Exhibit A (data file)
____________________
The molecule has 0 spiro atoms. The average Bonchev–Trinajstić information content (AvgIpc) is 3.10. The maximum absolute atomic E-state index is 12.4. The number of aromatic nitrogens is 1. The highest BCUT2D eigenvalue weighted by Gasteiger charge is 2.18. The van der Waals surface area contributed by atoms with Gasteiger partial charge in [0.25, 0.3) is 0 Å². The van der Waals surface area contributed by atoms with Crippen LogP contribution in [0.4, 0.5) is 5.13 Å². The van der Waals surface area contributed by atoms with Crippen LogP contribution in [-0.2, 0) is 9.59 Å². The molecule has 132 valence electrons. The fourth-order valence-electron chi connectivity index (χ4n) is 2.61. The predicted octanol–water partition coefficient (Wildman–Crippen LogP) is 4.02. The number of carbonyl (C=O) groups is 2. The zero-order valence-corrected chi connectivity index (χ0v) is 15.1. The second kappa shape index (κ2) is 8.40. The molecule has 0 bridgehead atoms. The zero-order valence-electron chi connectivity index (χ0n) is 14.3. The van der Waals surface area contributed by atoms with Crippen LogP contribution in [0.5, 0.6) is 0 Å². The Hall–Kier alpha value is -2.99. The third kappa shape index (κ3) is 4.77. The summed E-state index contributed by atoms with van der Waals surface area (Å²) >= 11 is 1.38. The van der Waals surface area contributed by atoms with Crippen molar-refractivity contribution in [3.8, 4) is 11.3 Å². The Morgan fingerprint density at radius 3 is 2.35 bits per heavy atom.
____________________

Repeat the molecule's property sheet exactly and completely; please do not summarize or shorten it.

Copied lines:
The molecule has 0 spiro atoms. The average Bonchev–Trinajstić information content (AvgIpc) is 3.10. The maximum absolute atomic E-state index is 12.4. The number of aromatic nitrogens is 1. The highest BCUT2D eigenvalue weighted by Gasteiger charge is 2.18. The van der Waals surface area contributed by atoms with Gasteiger partial charge in [0.25, 0.3) is 0 Å². The van der Waals surface area contributed by atoms with Crippen LogP contribution in [0.4, 0.5) is 5.13 Å². The van der Waals surface area contributed by atoms with Crippen LogP contribution in [-0.2, 0) is 9.59 Å². The molecule has 132 valence electrons. The fourth-order valence-electron chi connectivity index (χ4n) is 2.61. The predicted octanol–water partition coefficient (Wildman–Crippen LogP) is 4.02. The number of carbonyl (C=O) groups is 2. The zero-order valence-corrected chi connectivity index (χ0v) is 15.1. The second kappa shape index (κ2) is 8.40. The molecule has 0 bridgehead atoms. The zero-order valence-electron chi connectivity index (χ0n) is 14.3. The van der Waals surface area contributed by atoms with Crippen LogP contribution in [0.5, 0.6) is 0 Å². The Hall–Kier alpha value is -2.99. The third kappa shape index (κ3) is 4.77. The summed E-state index contributed by atoms with van der Waals surface area (Å²) >= 11 is 1.38. The van der Waals surface area contributed by atoms with Crippen molar-refractivity contribution in [3.8, 4) is 11.3 Å². The Morgan fingerprint density at radius 3 is 2.35 bits per heavy atom.